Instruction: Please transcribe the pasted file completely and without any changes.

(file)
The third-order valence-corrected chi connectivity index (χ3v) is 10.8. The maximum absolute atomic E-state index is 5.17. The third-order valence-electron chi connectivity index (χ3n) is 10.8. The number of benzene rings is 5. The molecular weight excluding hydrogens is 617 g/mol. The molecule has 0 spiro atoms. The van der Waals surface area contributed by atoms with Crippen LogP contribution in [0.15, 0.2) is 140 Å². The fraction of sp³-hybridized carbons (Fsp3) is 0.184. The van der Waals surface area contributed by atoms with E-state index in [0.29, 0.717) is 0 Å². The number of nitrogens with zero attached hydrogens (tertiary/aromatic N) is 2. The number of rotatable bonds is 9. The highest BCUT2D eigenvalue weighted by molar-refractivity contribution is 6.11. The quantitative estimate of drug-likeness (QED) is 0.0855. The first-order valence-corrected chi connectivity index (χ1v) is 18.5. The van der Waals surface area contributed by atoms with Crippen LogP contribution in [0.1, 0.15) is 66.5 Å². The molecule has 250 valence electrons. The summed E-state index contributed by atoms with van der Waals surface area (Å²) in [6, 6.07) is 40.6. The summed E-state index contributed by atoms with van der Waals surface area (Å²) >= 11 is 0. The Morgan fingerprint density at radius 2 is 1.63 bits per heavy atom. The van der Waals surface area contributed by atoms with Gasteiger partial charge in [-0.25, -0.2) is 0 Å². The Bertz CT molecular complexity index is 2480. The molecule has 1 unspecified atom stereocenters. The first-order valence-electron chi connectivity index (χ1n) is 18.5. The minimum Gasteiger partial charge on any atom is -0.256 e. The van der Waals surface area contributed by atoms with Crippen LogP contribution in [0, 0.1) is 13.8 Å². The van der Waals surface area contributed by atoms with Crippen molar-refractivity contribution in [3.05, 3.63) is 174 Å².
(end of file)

The third-order valence-corrected chi connectivity index (χ3v) is 10.8. The maximum absolute atomic E-state index is 5.17. The third-order valence-electron chi connectivity index (χ3n) is 10.8. The number of benzene rings is 5. The molecular weight excluding hydrogens is 617 g/mol. The molecule has 0 spiro atoms. The van der Waals surface area contributed by atoms with Crippen LogP contribution in [0.15, 0.2) is 140 Å². The fraction of sp³-hybridized carbons (Fsp3) is 0.184. The van der Waals surface area contributed by atoms with E-state index in [0.29, 0.717) is 0 Å². The number of nitrogens with zero attached hydrogens (tertiary/aromatic N) is 2. The number of rotatable bonds is 9. The highest BCUT2D eigenvalue weighted by molar-refractivity contribution is 6.11. The quantitative estimate of drug-likeness (QED) is 0.0855. The first-order valence-corrected chi connectivity index (χ1v) is 18.5. The van der Waals surface area contributed by atoms with Crippen LogP contribution in [0.1, 0.15) is 66.5 Å². The molecule has 250 valence electrons. The summed E-state index contributed by atoms with van der Waals surface area (Å²) in [6, 6.07) is 40.6. The summed E-state index contributed by atoms with van der Waals surface area (Å²) >= 11 is 0. The Morgan fingerprint density at radius 2 is 1.63 bits per heavy atom. The van der Waals surface area contributed by atoms with Gasteiger partial charge in [-0.25, -0.2) is 0 Å². The Bertz CT molecular complexity index is 2480. The molecule has 1 unspecified atom stereocenters. The first-order valence-electron chi connectivity index (χ1n) is 18.5. The minimum Gasteiger partial charge on any atom is -0.256 e. The van der Waals surface area contributed by atoms with Crippen LogP contribution in [0, 0.1) is 13.8 Å². The van der Waals surface area contributed by atoms with Crippen molar-refractivity contribution in [3.05, 3.63) is 174 Å².